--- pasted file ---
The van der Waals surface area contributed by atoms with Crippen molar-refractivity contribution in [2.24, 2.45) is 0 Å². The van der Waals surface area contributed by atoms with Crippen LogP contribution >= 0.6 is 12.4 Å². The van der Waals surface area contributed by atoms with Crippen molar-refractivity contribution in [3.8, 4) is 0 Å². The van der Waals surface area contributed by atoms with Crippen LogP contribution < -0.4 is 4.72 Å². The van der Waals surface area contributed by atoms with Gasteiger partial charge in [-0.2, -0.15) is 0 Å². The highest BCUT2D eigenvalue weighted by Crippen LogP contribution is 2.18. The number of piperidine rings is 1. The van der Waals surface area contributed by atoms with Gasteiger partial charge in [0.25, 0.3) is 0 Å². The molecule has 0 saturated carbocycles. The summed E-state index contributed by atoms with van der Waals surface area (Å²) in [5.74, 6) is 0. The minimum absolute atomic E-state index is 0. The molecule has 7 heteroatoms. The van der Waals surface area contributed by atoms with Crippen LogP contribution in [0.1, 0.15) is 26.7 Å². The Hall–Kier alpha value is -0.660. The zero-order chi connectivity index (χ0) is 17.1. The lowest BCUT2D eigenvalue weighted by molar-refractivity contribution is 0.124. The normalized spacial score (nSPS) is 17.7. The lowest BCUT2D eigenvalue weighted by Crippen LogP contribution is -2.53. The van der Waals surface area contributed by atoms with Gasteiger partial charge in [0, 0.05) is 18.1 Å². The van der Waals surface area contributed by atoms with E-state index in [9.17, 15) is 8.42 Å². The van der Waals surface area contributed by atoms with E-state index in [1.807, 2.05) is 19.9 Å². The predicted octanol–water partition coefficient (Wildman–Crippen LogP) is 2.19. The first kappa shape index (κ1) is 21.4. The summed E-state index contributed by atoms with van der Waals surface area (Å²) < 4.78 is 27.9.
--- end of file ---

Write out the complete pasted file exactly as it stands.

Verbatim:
The van der Waals surface area contributed by atoms with Crippen molar-refractivity contribution in [2.24, 2.45) is 0 Å². The van der Waals surface area contributed by atoms with Crippen LogP contribution >= 0.6 is 12.4 Å². The van der Waals surface area contributed by atoms with Crippen molar-refractivity contribution in [3.8, 4) is 0 Å². The van der Waals surface area contributed by atoms with Crippen LogP contribution < -0.4 is 4.72 Å². The van der Waals surface area contributed by atoms with Gasteiger partial charge in [-0.2, -0.15) is 0 Å². The highest BCUT2D eigenvalue weighted by Crippen LogP contribution is 2.18. The number of piperidine rings is 1. The van der Waals surface area contributed by atoms with Gasteiger partial charge in [0.25, 0.3) is 0 Å². The molecule has 0 saturated carbocycles. The summed E-state index contributed by atoms with van der Waals surface area (Å²) in [5.74, 6) is 0. The minimum absolute atomic E-state index is 0. The molecule has 7 heteroatoms. The van der Waals surface area contributed by atoms with Crippen LogP contribution in [0.1, 0.15) is 26.7 Å². The Hall–Kier alpha value is -0.660. The zero-order chi connectivity index (χ0) is 17.1. The lowest BCUT2D eigenvalue weighted by molar-refractivity contribution is 0.124. The normalized spacial score (nSPS) is 17.7. The lowest BCUT2D eigenvalue weighted by Crippen LogP contribution is -2.53. The van der Waals surface area contributed by atoms with Gasteiger partial charge in [0, 0.05) is 18.1 Å². The van der Waals surface area contributed by atoms with E-state index in [9.17, 15) is 8.42 Å². The van der Waals surface area contributed by atoms with E-state index in [1.807, 2.05) is 19.9 Å². The predicted octanol–water partition coefficient (Wildman–Crippen LogP) is 2.19. The first kappa shape index (κ1) is 21.4. The summed E-state index contributed by atoms with van der Waals surface area (Å²) < 4.78 is 27.9.